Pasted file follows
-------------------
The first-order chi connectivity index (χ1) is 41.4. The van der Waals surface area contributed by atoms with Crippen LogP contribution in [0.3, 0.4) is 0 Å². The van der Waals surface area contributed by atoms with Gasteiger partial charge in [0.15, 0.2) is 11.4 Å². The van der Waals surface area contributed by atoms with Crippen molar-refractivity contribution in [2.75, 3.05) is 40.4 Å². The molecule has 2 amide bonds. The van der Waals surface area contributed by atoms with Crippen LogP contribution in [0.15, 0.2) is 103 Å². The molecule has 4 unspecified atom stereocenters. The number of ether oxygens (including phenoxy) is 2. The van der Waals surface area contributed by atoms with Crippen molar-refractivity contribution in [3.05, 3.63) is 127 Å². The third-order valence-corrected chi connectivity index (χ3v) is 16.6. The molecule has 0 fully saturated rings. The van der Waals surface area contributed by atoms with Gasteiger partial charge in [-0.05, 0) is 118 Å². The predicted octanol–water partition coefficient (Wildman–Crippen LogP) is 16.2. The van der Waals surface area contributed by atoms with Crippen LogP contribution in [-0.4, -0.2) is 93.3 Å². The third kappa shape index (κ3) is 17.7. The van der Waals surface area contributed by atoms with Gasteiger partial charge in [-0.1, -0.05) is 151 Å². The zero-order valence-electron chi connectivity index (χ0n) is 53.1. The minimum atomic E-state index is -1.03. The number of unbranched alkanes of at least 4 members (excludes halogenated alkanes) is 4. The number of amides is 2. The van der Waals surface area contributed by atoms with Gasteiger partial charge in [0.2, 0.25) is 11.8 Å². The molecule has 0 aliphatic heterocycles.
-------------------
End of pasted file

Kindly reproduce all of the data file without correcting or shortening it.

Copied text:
The first-order chi connectivity index (χ1) is 41.4. The van der Waals surface area contributed by atoms with Crippen LogP contribution in [0.3, 0.4) is 0 Å². The van der Waals surface area contributed by atoms with Gasteiger partial charge in [0.15, 0.2) is 11.4 Å². The van der Waals surface area contributed by atoms with Crippen molar-refractivity contribution in [2.75, 3.05) is 40.4 Å². The molecule has 2 amide bonds. The van der Waals surface area contributed by atoms with Crippen LogP contribution in [0.15, 0.2) is 103 Å². The molecule has 4 unspecified atom stereocenters. The number of ether oxygens (including phenoxy) is 2. The van der Waals surface area contributed by atoms with Crippen molar-refractivity contribution in [3.05, 3.63) is 127 Å². The third-order valence-corrected chi connectivity index (χ3v) is 16.6. The molecule has 0 fully saturated rings. The van der Waals surface area contributed by atoms with Gasteiger partial charge in [-0.05, 0) is 118 Å². The predicted octanol–water partition coefficient (Wildman–Crippen LogP) is 16.2. The van der Waals surface area contributed by atoms with Crippen LogP contribution in [-0.4, -0.2) is 93.3 Å². The third kappa shape index (κ3) is 17.7. The van der Waals surface area contributed by atoms with Gasteiger partial charge in [-0.1, -0.05) is 151 Å². The zero-order valence-electron chi connectivity index (χ0n) is 53.1. The minimum atomic E-state index is -1.03. The number of unbranched alkanes of at least 4 members (excludes halogenated alkanes) is 4. The number of amides is 2. The van der Waals surface area contributed by atoms with Gasteiger partial charge in [0.2, 0.25) is 11.8 Å². The molecule has 0 aliphatic heterocycles.